Debbie, your gaura is a survivor! It wants to live. Mine just didn't until I potted them up : )

    Lisa, I'm glad to know you would feel welcomed by having your ankles ticked on the way to my front door!

    Rose, so many have told me they can't get gaura to come back each spring. Sorry yours is a no show.

    Marguerite, you are so right, it's hard work to get the plant's needs and our own needs in balance. Not easy at all!

    Joene, you've had the same experience I did. Gaura apparently was not meant to grow in our gardens, and it may not want to in the new spot I've given mine either.

    Sissy, I did have 'Whirling Butterflies' and loved it. It was much bigger and fuller and as you said it was more formal. But it was one of the gauras that never came back for me after winter!

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  10. You know I have always thought of Gaura as "Gaura" but wandflowers is a much better name. It has a hard time overwintering in my garden too, even down here in NC, but I haven't used it in the right places yet. I love that Sedum.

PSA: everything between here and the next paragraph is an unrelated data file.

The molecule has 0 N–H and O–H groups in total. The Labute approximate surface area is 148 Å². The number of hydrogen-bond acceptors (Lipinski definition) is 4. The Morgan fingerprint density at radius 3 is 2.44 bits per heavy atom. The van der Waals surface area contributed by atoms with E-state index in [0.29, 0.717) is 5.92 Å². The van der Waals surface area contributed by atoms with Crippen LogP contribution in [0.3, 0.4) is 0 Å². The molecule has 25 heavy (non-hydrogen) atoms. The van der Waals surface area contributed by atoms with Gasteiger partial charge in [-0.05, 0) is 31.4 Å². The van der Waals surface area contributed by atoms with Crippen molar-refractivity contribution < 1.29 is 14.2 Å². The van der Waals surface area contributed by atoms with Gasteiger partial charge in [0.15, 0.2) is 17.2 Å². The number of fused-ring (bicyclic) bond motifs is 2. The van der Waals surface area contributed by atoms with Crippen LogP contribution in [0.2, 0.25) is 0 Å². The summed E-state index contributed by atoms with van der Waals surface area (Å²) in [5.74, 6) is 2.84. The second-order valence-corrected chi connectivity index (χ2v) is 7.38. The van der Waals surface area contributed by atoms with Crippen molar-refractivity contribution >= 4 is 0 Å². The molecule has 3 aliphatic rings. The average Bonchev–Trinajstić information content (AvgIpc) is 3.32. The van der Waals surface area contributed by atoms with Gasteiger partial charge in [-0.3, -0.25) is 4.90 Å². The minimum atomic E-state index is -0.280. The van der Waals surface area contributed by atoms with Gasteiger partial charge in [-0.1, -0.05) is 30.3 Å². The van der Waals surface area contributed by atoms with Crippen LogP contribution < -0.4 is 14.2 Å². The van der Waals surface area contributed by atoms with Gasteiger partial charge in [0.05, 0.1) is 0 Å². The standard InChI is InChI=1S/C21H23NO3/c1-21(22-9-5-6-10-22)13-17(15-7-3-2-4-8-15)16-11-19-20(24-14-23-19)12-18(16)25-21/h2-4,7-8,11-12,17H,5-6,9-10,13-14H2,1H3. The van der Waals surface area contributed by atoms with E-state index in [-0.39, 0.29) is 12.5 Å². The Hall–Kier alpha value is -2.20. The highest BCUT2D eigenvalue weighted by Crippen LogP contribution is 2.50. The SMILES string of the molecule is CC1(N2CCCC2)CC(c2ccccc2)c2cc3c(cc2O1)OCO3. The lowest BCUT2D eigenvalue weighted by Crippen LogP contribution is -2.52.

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  11. I like they way the flop around. It adds a bit of chaos. I have some perennials that are permanent residents of Potville. It's the only way I can grow some agastaches, penstemons, gaillardia. I like knowing that I already have a few pots filled with flowers that I love. I don't have to worry about whether the local nurseries have decided to carry them or not.

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  12. Sweetbay, It's interesting that you have trouble getting these plants through the winter too. I thought it was a zone issue.

    TS, I do that with some tender sages --- I only grow them in pots because I had trouble finding them each spring, and wanted to make sure I'd have them.

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  13. Absolutely agree it's all one big experiment. This post intrigued me as I live in Siskiyou County in California. Now I need to find out if the name is due to its native location or not! Would stand to reason...
    Blessings,
    Angie of
    http://agardenamongsttheweeds.blogspot.com/

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  14. Angie, I assume the plant was discovered or at least is native to Siskiyou county, but who knows!

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  15. Replies
    1. Dan, too early to tell yet. As of March 8 here in New England only the daffodils and some greening sedums are showing life. In another month I'll know!

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  16. i planted gaura last spring .did very well .now its late april. know sign of life? what shalli do!

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  17. If at first you don't succeed, try, try again.